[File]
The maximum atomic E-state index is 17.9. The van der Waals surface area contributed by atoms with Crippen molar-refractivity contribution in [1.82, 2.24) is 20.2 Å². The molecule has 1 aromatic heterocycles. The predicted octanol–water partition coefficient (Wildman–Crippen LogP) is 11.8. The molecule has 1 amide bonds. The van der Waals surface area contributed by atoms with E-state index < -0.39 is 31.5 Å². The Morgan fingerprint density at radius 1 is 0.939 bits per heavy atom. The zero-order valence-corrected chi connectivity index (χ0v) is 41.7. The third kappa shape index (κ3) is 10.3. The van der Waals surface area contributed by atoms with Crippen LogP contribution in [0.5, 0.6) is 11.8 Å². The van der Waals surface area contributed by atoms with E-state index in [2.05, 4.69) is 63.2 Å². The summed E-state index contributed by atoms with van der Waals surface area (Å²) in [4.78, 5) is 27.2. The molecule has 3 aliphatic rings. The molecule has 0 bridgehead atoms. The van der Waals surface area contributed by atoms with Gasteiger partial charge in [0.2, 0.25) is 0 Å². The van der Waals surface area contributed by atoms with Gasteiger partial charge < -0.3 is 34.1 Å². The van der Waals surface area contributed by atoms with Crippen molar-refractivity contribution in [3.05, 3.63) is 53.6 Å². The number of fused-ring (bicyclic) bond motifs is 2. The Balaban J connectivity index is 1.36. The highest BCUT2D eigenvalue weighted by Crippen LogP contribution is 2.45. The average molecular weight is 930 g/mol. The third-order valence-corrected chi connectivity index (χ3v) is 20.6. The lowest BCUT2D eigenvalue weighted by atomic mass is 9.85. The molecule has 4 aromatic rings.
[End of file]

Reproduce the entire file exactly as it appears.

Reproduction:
The maximum atomic E-state index is 17.9. The van der Waals surface area contributed by atoms with Crippen molar-refractivity contribution in [1.82, 2.24) is 20.2 Å². The molecule has 1 aromatic heterocycles. The predicted octanol–water partition coefficient (Wildman–Crippen LogP) is 11.8. The molecule has 1 amide bonds. The van der Waals surface area contributed by atoms with E-state index < -0.39 is 31.5 Å². The Morgan fingerprint density at radius 1 is 0.939 bits per heavy atom. The zero-order valence-corrected chi connectivity index (χ0v) is 41.7. The third kappa shape index (κ3) is 10.3. The van der Waals surface area contributed by atoms with Crippen LogP contribution in [0.5, 0.6) is 11.8 Å². The van der Waals surface area contributed by atoms with E-state index in [2.05, 4.69) is 63.2 Å². The summed E-state index contributed by atoms with van der Waals surface area (Å²) in [4.78, 5) is 27.2. The molecule has 3 aliphatic rings. The molecule has 0 bridgehead atoms. The van der Waals surface area contributed by atoms with Gasteiger partial charge in [0.2, 0.25) is 0 Å². The van der Waals surface area contributed by atoms with Gasteiger partial charge < -0.3 is 34.1 Å². The van der Waals surface area contributed by atoms with Crippen molar-refractivity contribution in [3.05, 3.63) is 53.6 Å². The number of fused-ring (bicyclic) bond motifs is 2. The Balaban J connectivity index is 1.36. The highest BCUT2D eigenvalue weighted by Crippen LogP contribution is 2.45. The average molecular weight is 930 g/mol. The third-order valence-corrected chi connectivity index (χ3v) is 20.6. The lowest BCUT2D eigenvalue weighted by atomic mass is 9.85. The molecule has 4 aromatic rings.